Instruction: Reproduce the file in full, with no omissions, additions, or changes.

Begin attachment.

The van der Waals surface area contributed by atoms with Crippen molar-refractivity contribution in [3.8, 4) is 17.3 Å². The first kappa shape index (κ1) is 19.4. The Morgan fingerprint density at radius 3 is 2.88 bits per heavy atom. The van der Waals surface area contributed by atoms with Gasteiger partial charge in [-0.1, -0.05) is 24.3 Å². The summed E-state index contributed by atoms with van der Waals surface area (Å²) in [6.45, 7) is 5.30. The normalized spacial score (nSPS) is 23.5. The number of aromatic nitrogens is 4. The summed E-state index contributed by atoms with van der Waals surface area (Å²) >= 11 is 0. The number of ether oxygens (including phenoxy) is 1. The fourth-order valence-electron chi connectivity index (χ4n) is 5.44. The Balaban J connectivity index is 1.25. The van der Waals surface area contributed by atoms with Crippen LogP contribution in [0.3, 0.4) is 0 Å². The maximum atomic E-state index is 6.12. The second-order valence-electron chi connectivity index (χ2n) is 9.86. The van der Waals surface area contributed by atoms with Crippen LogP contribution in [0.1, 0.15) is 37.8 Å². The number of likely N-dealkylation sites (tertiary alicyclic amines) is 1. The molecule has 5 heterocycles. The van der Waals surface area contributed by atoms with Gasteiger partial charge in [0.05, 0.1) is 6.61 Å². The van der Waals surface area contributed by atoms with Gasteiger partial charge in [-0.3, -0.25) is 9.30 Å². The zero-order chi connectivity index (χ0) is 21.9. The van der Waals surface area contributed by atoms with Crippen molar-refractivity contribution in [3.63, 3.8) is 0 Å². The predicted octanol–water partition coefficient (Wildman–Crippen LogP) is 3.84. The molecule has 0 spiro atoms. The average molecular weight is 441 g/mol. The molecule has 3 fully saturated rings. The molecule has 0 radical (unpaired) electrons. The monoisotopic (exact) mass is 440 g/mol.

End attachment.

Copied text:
The van der Waals surface area contributed by atoms with Crippen molar-refractivity contribution in [3.8, 4) is 17.3 Å². The first kappa shape index (κ1) is 19.4. The Morgan fingerprint density at radius 3 is 2.88 bits per heavy atom. The van der Waals surface area contributed by atoms with Gasteiger partial charge in [-0.1, -0.05) is 24.3 Å². The summed E-state index contributed by atoms with van der Waals surface area (Å²) in [6.45, 7) is 5.30. The normalized spacial score (nSPS) is 23.5. The number of aromatic nitrogens is 4. The summed E-state index contributed by atoms with van der Waals surface area (Å²) >= 11 is 0. The number of ether oxygens (including phenoxy) is 1. The fourth-order valence-electron chi connectivity index (χ4n) is 5.44. The Balaban J connectivity index is 1.25. The van der Waals surface area contributed by atoms with Crippen LogP contribution in [0.3, 0.4) is 0 Å². The maximum atomic E-state index is 6.12. The second-order valence-electron chi connectivity index (χ2n) is 9.86. The van der Waals surface area contributed by atoms with Crippen LogP contribution in [0.1, 0.15) is 37.8 Å². The number of likely N-dealkylation sites (tertiary alicyclic amines) is 1. The molecule has 5 heterocycles. The van der Waals surface area contributed by atoms with Gasteiger partial charge in [0.05, 0.1) is 6.61 Å². The van der Waals surface area contributed by atoms with Gasteiger partial charge in [-0.3, -0.25) is 9.30 Å². The zero-order chi connectivity index (χ0) is 21.9. The van der Waals surface area contributed by atoms with Crippen molar-refractivity contribution in [3.63, 3.8) is 0 Å². The predicted octanol–water partition coefficient (Wildman–Crippen LogP) is 3.84. The molecule has 0 spiro atoms. The average molecular weight is 441 g/mol. The molecule has 3 fully saturated rings. The molecule has 0 radical (unpaired) electrons. The monoisotopic (exact) mass is 440 g/mol.